Full-frame shooters tend to go with a 90mm or 100mm macro lens. But there's still something to be said for a lens that has exceptional image quality and doesn't confine you to shooting juveniles and nudibranch. David Fleetham has been shooting Sigma 70mm f/2.8 DG Macro Art Lens around the Hawaiian islands and shows that there's definitely a place for it underwater.
Sigma's first macro Art lens was released in 2018 and offers true 1:1 reproduction in a well-built dust- and splash-proof design. It lacks in-lens image stabilization (IS), but that's no issue at all for capable mirrorless cameras with in-body IS including Canon EOS R5 that David Fleetham is shooting.
Compared to the Canon RF 100mm or Sony FE 90mm Macro lenses, the Sigma 70mm is lighter, shorter, and smaller in diameter. It's also less than half the price with a US retail sales price of only $570.
Combine the 70mm with our large diameter 5" Flat Port for enhanced optical magnification when shooting the small stuff. Swap out the flat front for a Compact 8" Dome Port to take advantage of the lens' full 70mm field of view.
"I got out and shot the Sigma 70mm macro behind the new large macro port. It took two 42mm extensions plus a 20mm to be able to get 1:1 and it worked great. There is no there is no vignetting on larger subjects. This works with the 5" Flat Port and the Compact 8" Dome Port. I am undecided if I prefer the flat port over the dome port. They both work well." - David Fleetham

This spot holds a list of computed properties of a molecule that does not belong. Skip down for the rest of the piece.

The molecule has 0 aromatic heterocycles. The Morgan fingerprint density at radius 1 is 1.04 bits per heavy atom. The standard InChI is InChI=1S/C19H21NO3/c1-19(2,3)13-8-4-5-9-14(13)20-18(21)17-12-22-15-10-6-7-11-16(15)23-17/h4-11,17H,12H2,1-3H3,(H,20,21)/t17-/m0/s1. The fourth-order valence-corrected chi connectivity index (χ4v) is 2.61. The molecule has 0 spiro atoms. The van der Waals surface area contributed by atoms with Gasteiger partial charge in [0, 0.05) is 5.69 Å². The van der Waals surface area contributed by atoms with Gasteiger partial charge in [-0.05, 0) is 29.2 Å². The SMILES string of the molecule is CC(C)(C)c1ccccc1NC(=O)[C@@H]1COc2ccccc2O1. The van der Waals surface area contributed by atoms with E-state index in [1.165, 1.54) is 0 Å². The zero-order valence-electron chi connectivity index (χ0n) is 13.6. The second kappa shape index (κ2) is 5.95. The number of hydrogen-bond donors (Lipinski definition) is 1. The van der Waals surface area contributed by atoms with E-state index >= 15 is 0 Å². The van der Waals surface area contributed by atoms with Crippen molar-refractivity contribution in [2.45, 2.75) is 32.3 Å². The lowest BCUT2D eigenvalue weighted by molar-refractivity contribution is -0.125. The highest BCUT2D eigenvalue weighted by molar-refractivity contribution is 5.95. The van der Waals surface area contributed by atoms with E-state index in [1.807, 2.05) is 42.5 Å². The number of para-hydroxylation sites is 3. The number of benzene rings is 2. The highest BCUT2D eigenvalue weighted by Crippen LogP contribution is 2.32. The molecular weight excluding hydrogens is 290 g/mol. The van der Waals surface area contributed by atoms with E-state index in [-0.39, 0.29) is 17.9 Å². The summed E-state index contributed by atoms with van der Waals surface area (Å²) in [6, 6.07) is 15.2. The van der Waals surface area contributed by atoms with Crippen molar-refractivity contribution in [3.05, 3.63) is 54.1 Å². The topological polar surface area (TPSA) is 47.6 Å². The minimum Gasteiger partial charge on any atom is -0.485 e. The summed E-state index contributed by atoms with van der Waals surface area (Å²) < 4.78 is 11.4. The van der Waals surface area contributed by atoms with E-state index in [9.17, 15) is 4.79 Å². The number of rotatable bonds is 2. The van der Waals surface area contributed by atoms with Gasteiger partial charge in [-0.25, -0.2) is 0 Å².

Keep scrolling to see what this lens is capable of underwater with a full frame mirrorless camera.
All photos © 2021 David Fleetham
We love lenses that give great results and don't cost a fortune. The Sigma 70mm Macro Art lens fits the bill and is a great addition to your mirrorless toolkit. We suggest checking out Chris Nichol's discussion of the lens on DPReview TV where he describes the Sigma 70mm lens' specifications and excellent optical performance in detail.
Ambassador David Fleetham left his hometown of Vancouver, Canada, for Maui in 1986 and never looked back. He earned his USCG Captain's license while working in various dive charter businesses, shooting, and submitting his photos to magazines and businesses. One of the most prolific underwater photographers of his time, David now has galleries and agents in over 50 countries that reproduce his images thousands of times each year. Read more...
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